At first glance, Alvaro Uribe Velez and Francisco Santos Calderón hardly seem the perfect pair. While Uribe has been described as a stiff, conservative hard-liner, Santos, with his long hair and inviting smile, is a little more touchy-feely. However, as the May 26 first round of the Colombian presidential elections approaches, the duo sits atop opinion polls. Vice presidential candidate Santos balances presidential aspirant Uribe, a seasoned politician who has headlined his campaign with a stern promise to crack down on leftist guerrilla groups. The two hope to effect change with “a firm hand and a big heart,” as their campaign slogan boasts. This unlikely partnership began nearly a dozen years ago, not in the trenches of Colombian politics, but around the dinner table and in classrooms when both men were studying at Harvard.
Even while in full campaign mode—and coping with a recent attempt on Uribe’s life—Santos took time to answer written questions (in his native Spanish) about how his months at Harvard shaped current Colombian politics.
Santos arrived at Harvard in 1991 shortly after being kidnapped and held for eight months by Colombian drug lord Pablo Escobar. Santos, who had been working as a journalist for Colombia’s largest newspaper, El Tiempo, studied at Harvard as a Nieman Fellow. During that same year, Uribe came to Cambridge to study business administration at the Extension School. The two met and became acquainted at dinners for Colombian students during the six months that their stays overlapped.
The ever-volatile situation in Colombia contrasted starkly with the comparatively quiet atmosphere of Cambridge. Santos describes his time at Harvard as “a special time in my life.” Besides serving as a meeting place for him and Uribe, Harvard “was fundamental to my intellectual development,” he says. “Everything I learned here was important.” He fondly remembers taking courses spanning topics from Latin American history to the history of jazz. “I wanted to increase my general knowledge of all subjects which interested me. I never thought about beginning a political career while I was at Harvard,” he says—though he took courses in political science and negotiation.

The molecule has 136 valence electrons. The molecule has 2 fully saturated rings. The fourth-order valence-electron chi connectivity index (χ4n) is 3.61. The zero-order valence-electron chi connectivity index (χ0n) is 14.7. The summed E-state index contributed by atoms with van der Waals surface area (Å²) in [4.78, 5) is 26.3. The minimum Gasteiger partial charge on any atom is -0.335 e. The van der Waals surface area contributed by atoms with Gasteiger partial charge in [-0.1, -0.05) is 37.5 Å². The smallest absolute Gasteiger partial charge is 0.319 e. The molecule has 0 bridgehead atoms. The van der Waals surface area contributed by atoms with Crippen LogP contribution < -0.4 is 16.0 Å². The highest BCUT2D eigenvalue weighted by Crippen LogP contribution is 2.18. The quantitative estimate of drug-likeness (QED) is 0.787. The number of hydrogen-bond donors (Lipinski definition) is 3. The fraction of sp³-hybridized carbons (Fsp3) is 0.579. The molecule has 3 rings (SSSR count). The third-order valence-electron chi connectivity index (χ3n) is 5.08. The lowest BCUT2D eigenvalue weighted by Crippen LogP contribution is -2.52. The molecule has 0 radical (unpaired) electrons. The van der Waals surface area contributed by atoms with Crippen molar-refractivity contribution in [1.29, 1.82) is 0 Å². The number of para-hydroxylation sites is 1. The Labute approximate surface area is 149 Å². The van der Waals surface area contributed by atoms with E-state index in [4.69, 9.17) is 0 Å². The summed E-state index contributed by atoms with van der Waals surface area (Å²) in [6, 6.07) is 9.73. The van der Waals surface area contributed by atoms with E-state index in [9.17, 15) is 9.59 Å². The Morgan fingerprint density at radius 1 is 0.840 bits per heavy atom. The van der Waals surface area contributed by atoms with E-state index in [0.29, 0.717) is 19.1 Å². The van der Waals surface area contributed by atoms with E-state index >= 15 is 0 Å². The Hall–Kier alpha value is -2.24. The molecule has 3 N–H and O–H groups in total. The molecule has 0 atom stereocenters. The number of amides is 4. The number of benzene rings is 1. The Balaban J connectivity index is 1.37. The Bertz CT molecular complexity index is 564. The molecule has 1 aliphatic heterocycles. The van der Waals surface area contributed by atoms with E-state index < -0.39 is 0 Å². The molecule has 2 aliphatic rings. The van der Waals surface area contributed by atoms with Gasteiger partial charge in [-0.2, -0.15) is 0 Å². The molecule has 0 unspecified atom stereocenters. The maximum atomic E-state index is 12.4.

Santos returned to his post at El Tiempo—which is currently owned by Santos’ family—while his future running mate and former dinner companion Uribe followed his political aspirations and became the governor of the Colombian state of Antioquia. Fate brought Santos closer to a political career in 1996, when he participated in a march against kidnapping in Antioquia, where Uribe was governor. “Back then, Alvaro committed himself body and soul to these marches,” Santos says. “My wife, who also knew Uribe (we had all met up at Harvard), had organized a different march at Medellín, so she was the most direct contact with Uribe in this process.” The next year Santos returned to Antioquia to write a column about Uribe. “At this point,” he says, “I was able to experience first-hand what kind of politician he was.” And Santos certainly does gush about his running mate: “He is a politician who makes good on his promises, a politician of character, with nothing to hide—a politician with a capital P!”
The relationship between Uribe and Santos became strong enough that when Uribe asked Santos to be his running mate, Santos “seized the opportunity” on something of an emotional whim. “I think if [the decision] had been a totally rational one, I wouldn’t have gone into politics,” Santos says. “Here, to be a politician is very risky.” Indeed, only last week the two survived a bomb attack on their motorcade. “Though our lives are in danger at every second,” Santos says, “my interest in helping this country go forward goes before personal, family, professional and the paper’s interests.”